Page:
83 CHAPTER 5 DISCUSSION Findings The purpose of the present study was to examine the u nderlying beliefs that contribute to the decision making process of physical exercise among graduate students using TPB as a theoretical framework, and particularly, to explore cultural and social beliefs specific to the Chinese student population through comparison. Salient behavioral, normative, and control beliefs were elicited from American and Chinese participants. Consistent with previous literature, participants were able to identify the physical, mental, and social benefits of performing regular exe rcise. Moreover, reducing study stress and bringing a sense of achievement also emerged as important beliefs. Since all of the participants were enrolled in graduate programs, including both master and Ph.D. level programs, heavy study loads and correspond ing study pressures and stress could be expected and understood. The benefit of exercise to bring a sense of achievement was common among participants who were engaged in competitive sports, including basketball and flag football. Furthermore, it was impor tant to note that weight loss or control, and muscle building was salient behavioral beliefs among Chinese participants. As Chinese students came to the U.S. and immersed themselves in the American sports and fitness culture, their body image beliefs were either sustained or challenged, resulting in diverse exercise preferences. As with normative beliefs, even though almost all of the participants identified exercise participation, none of the participants suggested that they perceive any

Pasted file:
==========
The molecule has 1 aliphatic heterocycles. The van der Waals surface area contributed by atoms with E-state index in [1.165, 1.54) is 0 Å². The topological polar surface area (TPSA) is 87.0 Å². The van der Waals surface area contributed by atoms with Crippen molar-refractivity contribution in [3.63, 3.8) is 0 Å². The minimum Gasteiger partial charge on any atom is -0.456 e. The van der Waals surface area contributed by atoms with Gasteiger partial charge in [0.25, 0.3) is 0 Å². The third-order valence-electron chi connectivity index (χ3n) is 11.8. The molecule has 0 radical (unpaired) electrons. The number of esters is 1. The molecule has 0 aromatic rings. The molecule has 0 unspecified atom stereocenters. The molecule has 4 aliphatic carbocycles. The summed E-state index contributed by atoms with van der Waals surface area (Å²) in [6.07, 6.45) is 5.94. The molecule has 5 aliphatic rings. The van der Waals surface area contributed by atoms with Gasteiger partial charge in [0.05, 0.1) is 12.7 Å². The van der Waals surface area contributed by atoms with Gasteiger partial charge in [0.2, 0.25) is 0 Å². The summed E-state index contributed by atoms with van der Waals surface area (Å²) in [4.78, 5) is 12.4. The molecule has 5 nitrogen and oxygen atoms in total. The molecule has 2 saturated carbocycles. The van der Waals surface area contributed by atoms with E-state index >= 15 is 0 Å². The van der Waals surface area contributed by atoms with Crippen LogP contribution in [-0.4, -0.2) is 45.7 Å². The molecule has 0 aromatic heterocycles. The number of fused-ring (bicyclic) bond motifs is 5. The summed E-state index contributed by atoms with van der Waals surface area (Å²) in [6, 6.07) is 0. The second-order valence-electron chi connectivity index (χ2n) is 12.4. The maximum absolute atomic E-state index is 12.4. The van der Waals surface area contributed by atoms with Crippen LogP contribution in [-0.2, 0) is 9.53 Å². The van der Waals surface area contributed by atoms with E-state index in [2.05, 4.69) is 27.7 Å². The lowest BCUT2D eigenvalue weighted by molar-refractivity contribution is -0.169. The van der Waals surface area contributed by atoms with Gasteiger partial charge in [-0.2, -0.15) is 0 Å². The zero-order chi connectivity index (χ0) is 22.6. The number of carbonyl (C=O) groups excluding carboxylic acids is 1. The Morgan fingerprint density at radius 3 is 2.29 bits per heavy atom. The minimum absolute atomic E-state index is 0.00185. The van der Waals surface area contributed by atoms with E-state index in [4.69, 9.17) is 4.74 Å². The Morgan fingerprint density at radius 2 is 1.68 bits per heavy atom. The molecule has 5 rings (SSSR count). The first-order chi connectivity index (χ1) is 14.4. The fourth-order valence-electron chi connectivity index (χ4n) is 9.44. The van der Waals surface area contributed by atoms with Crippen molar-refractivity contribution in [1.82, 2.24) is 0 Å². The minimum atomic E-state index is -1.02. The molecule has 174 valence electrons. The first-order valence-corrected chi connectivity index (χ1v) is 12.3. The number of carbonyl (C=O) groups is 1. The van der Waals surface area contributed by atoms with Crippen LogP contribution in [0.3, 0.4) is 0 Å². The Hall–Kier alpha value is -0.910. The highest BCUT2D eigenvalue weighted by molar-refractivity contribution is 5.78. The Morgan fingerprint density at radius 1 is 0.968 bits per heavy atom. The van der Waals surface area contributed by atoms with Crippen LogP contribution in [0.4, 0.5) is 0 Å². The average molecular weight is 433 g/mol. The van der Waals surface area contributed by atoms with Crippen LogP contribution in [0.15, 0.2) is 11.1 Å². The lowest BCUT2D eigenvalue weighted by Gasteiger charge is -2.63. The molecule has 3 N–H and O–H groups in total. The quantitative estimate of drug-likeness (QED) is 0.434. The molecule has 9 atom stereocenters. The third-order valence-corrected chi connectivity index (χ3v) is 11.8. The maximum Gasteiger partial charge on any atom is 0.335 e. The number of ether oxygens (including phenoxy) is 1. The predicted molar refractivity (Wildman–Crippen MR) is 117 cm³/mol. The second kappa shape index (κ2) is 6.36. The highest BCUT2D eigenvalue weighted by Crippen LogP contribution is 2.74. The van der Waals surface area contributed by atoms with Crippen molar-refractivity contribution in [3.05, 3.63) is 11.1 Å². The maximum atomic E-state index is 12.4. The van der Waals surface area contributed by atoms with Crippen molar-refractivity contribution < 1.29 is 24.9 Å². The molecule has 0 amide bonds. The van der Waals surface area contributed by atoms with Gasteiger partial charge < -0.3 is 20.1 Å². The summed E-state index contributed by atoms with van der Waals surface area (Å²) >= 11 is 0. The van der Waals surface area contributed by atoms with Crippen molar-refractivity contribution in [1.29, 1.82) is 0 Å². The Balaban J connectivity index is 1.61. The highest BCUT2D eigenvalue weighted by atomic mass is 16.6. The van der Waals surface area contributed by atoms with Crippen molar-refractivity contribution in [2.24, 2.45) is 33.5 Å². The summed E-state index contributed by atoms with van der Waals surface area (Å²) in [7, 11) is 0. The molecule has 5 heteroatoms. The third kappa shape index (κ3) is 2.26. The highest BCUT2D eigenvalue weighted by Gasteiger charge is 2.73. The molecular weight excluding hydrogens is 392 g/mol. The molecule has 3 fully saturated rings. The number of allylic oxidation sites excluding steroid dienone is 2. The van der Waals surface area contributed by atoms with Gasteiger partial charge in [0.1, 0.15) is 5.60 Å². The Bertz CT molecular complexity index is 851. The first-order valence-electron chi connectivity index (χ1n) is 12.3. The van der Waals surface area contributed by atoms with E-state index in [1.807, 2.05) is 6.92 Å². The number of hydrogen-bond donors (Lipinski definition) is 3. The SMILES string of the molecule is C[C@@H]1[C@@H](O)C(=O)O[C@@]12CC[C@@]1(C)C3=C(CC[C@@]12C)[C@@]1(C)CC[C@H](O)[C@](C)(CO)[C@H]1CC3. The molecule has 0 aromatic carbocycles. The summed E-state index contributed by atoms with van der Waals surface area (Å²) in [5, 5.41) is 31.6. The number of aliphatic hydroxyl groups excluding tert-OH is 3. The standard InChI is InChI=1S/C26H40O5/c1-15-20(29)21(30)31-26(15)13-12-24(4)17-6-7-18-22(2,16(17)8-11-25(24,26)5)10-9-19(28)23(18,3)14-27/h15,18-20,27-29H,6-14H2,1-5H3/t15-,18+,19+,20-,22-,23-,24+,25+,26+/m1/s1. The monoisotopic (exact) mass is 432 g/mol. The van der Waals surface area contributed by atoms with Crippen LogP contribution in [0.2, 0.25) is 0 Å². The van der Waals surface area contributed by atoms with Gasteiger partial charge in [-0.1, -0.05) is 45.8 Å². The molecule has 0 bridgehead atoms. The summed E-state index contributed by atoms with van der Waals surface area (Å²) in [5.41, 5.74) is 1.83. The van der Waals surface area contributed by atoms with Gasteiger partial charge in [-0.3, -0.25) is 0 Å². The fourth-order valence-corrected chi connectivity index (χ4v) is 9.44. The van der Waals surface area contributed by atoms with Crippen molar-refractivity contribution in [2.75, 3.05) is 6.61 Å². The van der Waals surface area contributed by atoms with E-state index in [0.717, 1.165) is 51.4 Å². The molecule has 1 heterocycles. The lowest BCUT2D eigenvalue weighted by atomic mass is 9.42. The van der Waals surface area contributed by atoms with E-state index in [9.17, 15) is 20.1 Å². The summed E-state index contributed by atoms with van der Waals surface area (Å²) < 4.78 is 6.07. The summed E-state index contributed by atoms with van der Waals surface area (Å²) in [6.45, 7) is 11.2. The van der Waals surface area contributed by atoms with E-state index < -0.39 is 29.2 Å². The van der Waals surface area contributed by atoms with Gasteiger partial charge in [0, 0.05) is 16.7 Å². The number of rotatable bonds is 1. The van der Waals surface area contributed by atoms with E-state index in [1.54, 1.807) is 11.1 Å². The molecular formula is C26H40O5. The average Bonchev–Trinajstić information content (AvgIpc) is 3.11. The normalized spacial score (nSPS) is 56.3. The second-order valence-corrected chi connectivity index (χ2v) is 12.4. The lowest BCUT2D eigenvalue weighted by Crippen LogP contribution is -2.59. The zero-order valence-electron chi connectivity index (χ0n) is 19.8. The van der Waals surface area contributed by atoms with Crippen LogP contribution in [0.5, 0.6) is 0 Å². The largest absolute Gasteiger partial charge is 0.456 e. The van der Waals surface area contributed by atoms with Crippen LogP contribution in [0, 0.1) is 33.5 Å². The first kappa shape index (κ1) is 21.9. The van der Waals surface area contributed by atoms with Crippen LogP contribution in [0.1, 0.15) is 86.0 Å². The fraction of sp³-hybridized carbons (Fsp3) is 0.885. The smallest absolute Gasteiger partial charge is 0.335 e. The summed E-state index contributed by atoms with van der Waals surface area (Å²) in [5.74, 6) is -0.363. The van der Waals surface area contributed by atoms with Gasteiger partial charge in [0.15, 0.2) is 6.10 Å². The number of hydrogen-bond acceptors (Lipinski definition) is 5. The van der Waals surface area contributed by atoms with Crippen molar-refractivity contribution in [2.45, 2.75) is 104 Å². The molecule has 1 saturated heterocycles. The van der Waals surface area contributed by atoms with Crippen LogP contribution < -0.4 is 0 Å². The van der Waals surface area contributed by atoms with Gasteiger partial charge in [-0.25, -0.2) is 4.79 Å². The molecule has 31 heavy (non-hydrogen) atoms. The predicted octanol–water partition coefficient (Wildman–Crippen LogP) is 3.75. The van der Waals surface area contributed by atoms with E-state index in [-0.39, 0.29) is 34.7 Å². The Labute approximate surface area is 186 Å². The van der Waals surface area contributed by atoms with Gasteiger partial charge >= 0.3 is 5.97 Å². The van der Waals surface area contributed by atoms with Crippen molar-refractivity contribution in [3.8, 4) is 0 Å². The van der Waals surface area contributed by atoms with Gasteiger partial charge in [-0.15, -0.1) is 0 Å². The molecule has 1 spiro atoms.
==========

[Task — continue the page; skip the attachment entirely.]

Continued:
84 running in th perform certain behavior, referred to as subjective norms, wo exercise behavior, the predictive capacity of subjective norms was questionable (Hausenblas et al., 1997, Hamilton & White, 2008; Chatzisarantis et al., 2009, 2010). Since the benefits of exercise are widely accepted by society, one is likely to receive positive responses towards exercise participation from parents, friends, and significant s ocial pressure, and did not contribute to behavioral change in the context of physical exercise. This issue was rarely addressed by previous studies. This study also identified numerous control beliefs, including facilitating and constraining factors, whic h affected exercise participation. Social support, such as having friends to exercise with, emerged as the most salient control belief that easier for participants to enh ance their exercise participation and frequency. Moreover, In addition, convenience and pleasure were also frequently mentioned as exercise facilitators. Convenience was attributed to the diverse and abundant campus recreational options and facilities being offered on campus. Pleasure, the inherent enjoyment participants found in different activities, appeared as the driving force towards exercise continuity.